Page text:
Which are the most energy efficient windows?

When you’re considering glazing options for your new home, self-build, renovation or window replacement, good energy efficiency is often top of the list of requirements.

Energy efficient glazing helps to reduce energy bills and your carbon footprint – whether it’s double glazing, triple glazing, secondary glazing, or even draught excluders or thicker curtains.

The efficiency of a window can be measured in U-value – a measure of how easily heat can pass through a material. Materials that let out more heat have a higher U-value and materials that let less heat pass through them have lower U-values.

For example, single glazing might typically have a value of 5.0 W/m2k, whereby modern double-glazing can achieve 1.6 W/m2k, with Westcoast Windows triple-glazed Design Series achieving U-values as low as 0.9 W/m2k.

Energy efficient glazing has other benefits too. It can help you achieve a more comfortable home, meaning fewer draughts and cold spots in the winter, it can also help to reduce external noise and it can help to reduce condensation build up on the inside of windows.


Energy efficient windows are available in a range of frame materials, including uPVC, wood, aluminium or composite frames…

Timber windows, when combined with sealed units provide a traditional look with good insulating properties and is arguably more naturally efficient than metal or uPVC. However they do require regular maintenance to keep them looking good.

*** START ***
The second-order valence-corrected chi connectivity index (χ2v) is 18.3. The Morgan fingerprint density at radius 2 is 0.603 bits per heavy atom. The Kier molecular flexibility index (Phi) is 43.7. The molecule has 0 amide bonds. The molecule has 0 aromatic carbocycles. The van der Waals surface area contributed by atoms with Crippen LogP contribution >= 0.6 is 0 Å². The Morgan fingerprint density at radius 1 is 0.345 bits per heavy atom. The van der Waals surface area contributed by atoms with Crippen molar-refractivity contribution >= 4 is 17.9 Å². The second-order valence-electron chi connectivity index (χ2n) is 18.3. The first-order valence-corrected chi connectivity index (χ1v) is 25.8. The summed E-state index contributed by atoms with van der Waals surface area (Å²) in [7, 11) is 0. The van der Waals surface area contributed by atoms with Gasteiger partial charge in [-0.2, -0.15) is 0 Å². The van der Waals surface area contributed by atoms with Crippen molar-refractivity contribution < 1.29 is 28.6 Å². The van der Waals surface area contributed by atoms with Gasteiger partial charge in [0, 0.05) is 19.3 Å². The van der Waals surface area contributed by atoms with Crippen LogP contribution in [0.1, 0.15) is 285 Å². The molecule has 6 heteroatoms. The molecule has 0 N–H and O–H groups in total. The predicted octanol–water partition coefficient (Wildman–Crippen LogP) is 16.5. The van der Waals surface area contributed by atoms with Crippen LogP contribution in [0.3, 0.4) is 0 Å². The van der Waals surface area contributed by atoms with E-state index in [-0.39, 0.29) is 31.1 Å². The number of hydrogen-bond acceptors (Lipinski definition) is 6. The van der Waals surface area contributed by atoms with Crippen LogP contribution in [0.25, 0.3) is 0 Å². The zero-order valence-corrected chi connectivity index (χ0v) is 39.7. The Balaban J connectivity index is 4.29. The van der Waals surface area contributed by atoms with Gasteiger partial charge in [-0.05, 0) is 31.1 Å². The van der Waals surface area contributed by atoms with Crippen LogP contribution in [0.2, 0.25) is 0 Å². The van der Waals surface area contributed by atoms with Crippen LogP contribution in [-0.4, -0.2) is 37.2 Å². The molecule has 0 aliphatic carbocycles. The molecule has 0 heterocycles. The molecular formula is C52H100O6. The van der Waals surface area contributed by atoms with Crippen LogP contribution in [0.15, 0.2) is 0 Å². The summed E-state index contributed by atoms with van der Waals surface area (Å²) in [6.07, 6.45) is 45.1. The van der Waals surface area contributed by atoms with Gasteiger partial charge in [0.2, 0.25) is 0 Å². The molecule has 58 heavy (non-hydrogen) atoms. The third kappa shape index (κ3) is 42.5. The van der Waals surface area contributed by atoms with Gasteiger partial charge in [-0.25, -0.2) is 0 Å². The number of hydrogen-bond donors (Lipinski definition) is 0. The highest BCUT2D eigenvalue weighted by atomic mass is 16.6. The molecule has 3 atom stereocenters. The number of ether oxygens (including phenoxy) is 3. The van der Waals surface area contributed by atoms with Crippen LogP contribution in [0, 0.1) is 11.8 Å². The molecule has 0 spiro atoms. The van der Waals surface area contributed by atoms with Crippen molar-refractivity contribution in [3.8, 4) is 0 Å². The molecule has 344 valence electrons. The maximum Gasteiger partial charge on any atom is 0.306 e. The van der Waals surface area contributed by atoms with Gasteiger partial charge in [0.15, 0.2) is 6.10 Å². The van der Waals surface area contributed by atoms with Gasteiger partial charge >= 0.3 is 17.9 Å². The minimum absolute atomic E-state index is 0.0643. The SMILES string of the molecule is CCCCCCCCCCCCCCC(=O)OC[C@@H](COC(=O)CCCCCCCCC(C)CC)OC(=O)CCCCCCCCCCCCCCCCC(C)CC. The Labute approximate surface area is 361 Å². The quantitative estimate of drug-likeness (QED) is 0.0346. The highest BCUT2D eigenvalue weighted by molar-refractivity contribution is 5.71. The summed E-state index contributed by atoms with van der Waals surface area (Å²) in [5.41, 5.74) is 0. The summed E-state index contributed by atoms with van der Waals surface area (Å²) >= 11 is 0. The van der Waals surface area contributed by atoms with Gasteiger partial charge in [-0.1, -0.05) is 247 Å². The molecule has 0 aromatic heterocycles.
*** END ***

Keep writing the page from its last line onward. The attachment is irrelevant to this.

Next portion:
uPVC windows have improved lately to achieve excellent energy efficient ratings, however may not be to everyone’s taste due to their thicker frames, potential discoloration and limited size options in manufacturing.

Metal or aluminium windows offer a durable, sleek, minimalistic style, although often they are not as energy efficient as other materials due to heat loss through metal frame. There have however been developments in thermal breaks to increase their energy efficiency, so check with the manufacturer.

Composite windows (often referred to as ‘aluminium wood windows’ or  ‘aluminium clad windows’) offer the best of both worlds – excellent energy efficiency combined with aesthetic appeal. True composite windows have a unique bonded construction consisting of an outer part of stylish aluminium, with an environmentally friendly powder-coated colour to suit your style, and an inner part of wood in pine, oak or other species, with a water-based natural clear lacquer or stained or painted to suit your interior. Westcoast Windows use PEFC certified wood, which guarantees that it comes from renewable sources.

Due to their aluminium and timber construction, Westcoast composite windows are fully recyclable.


Additionally Westcoast Windows has sustainability at its heart – our manufacturing facilities are based at Trollhättan on the West coast of Sweden where residents and commercial businesses benefit from years of investment into sustainable energy technology. The local heating system recovers excess energy from industrial activities which is recycled and complemented with local biomass production to heat the whole city. Westcoast Windows’ waste timber contributes to this renewable energy source and power generation is principally from Trollhättan’s own hydro-electricity plant, supplemented by local wind farm and solar energy sources with occasional nuclear support at times of exceptional demand.

Read our environmental policy here: WESTCOAST ENVIRONMENTAL


Which are the most energy efficient windows?
Which are the most energy efficient windows?
Which are the most energy efficient windows?
Which are the most energy efficient windows?